Vol. 6, No. 2, 2000 Page 7
Babies whose mothers drink during pregnancy are at high risk for fetal alcohol syndrome (FAS), a leading cause of mental retardation. Recent reports (see Crime Times Vol. 6, No. 1, page 7) (see related article, Crime Times, 2000, Vol. 6, No. 1, Page 7) indicate that a large percentage of incarcerated offenders suffer from either FAS or fetal alcohol effects (FAE), a milder form of FAS.
A new study indicates that the damage that leads to FAS or FAE stems from alcohol’s effects on receptors for two neurotransmitters, glutamate and GABA. Chrysanthy Ikonomidou et al. report that rats experiencing a single exposure to high blood alcohol duri ing the first two weeks after birth (a time when rats experience stages of brain development similar to those late in human fetal development) experience a “massive wave of cell suicide,” which the researchers have linked to the excessive activation of GA ABA receptors and the blocking of N-methyl-D-aspartate (NMDA) receptors for glutamate.
Eventually, experts say, these findings could translate into treatments that could lessen the damage caused by prenatal exposure to alcohol. For now, according to neurobiologist David Lovinger, who reviewed the study, the most important conclusion to be d drawn from the research is that late-pregnancy drinking “is really unsafe for the brain.”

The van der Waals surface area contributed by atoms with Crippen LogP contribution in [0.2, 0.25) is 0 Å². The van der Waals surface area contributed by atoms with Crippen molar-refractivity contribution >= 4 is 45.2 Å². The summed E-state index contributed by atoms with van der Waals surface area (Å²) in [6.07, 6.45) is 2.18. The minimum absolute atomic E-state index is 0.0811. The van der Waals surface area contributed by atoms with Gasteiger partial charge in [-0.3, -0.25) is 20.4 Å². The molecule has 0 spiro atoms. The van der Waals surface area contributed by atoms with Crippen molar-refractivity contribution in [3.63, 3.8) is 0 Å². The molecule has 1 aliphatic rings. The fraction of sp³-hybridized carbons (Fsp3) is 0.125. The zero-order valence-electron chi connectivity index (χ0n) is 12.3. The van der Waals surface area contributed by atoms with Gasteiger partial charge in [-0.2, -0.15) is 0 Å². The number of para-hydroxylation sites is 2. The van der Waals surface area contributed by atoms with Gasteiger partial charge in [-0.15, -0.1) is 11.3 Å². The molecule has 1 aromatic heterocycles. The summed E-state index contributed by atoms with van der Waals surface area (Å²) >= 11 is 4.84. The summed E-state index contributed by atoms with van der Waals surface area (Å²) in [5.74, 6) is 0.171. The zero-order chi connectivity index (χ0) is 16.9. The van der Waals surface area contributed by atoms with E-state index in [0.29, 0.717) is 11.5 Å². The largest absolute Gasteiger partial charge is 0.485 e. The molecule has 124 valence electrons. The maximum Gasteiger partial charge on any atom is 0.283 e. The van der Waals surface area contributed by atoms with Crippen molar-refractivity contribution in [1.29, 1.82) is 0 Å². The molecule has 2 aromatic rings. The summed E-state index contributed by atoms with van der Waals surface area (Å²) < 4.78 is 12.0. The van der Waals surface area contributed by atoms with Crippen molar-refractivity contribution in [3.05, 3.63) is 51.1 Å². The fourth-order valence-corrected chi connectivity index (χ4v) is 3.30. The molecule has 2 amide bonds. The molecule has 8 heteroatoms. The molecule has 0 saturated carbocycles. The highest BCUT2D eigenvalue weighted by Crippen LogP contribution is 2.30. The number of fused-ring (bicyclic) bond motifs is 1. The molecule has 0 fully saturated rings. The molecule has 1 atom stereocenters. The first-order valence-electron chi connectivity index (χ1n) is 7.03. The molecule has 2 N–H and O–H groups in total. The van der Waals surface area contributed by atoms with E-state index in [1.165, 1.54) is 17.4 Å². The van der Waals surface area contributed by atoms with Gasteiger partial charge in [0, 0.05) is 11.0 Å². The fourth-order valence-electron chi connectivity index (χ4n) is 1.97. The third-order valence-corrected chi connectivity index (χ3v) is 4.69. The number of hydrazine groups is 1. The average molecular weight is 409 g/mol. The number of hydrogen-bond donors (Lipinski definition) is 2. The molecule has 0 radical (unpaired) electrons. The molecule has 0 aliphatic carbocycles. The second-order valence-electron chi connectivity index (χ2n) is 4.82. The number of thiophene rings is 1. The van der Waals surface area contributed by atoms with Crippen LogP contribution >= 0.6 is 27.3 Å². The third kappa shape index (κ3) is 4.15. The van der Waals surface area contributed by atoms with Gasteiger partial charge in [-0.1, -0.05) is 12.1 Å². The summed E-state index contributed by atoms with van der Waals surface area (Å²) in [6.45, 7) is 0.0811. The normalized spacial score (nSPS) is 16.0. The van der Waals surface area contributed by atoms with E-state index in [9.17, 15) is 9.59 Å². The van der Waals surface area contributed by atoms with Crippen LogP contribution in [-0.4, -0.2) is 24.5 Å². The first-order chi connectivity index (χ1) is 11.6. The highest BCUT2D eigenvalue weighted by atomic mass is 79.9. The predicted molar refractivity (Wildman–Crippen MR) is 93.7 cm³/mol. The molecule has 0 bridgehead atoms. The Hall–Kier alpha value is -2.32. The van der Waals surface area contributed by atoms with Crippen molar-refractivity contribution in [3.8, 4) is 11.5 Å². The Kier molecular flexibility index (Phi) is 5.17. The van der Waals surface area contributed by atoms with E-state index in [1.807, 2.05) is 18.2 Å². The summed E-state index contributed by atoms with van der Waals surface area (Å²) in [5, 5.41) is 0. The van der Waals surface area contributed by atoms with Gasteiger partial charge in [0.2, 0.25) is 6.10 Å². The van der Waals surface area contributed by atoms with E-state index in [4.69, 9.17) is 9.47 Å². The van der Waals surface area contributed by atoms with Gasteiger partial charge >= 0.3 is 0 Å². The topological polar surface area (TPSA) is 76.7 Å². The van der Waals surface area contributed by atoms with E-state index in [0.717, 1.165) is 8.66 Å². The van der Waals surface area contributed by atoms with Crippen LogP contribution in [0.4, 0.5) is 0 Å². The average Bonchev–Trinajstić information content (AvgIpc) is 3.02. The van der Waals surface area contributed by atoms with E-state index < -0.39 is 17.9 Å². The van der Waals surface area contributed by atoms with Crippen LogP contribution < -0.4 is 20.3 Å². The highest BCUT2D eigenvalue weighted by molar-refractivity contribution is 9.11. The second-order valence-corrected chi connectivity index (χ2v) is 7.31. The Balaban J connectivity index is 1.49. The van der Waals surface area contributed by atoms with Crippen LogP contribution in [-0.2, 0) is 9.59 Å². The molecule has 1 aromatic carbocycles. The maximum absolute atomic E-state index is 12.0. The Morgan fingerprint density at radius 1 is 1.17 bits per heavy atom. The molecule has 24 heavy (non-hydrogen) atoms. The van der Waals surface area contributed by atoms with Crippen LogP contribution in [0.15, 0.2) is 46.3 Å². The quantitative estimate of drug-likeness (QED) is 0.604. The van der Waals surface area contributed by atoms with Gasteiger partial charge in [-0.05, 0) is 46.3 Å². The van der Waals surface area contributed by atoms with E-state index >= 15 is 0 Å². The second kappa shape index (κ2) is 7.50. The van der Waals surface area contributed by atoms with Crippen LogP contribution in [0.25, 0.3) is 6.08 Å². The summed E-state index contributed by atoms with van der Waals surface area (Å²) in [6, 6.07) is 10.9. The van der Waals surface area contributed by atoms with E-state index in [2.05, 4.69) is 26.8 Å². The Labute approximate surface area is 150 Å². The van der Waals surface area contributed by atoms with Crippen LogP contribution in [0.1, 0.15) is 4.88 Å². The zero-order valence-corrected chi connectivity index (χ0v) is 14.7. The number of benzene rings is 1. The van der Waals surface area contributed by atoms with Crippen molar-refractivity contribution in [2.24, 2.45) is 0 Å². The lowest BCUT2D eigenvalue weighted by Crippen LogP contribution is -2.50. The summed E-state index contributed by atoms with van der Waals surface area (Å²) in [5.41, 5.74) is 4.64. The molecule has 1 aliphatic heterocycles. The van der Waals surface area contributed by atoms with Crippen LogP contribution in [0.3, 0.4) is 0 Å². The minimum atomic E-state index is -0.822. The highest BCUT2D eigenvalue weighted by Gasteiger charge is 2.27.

In an earlier study on young rats, the same researchers found that certain drugs of abuse-including PCP (“angel dust”), ketamine (“special K”), and nitrous oxide (“laughing gas”)-caused massive cell death, also by interfering with NMDA receptors. Normally y, cells are extensively “pruned” during early development. However, Ikonomidou says, “These drugs don’t just cause cells that are going to die anyway to die more quickly. They cause cells that never would have died under normal circumstances to commit su uicide, and millions of cells are involved.”
“Ethanol-induced apoptotic neurodegeneration and fetal alcohol syndrome,” Chrysanthy Ikonomidou, Petra Bittigau, Masahiko J. Ishimaru, David F. Wozniak, Christian Koch, Kerstin Genz, Madelon T. Price, Vanya Stefovska, Friederike Hörster, Tanya Tenkova, K Krikor Dikranian, and John W. Olney, Science, Vol. 287, February 11, 2000, pp. 1056-1060. See also: “Blockage of NMDA receptors and apoptotic neurodegeneration in the developing brain,” Chrysanthy Ikonomidou et al., Science, Vol. 283, No. 53 398, January 1, 1999, pp. 70-74. Address: Chrysanthy Ikonomidou, Dept. of Pediatric Neurology, Charite-Virchow Clinics, Humboldt University, Augustenburger Platz 1, 13353 Berlin, Germany.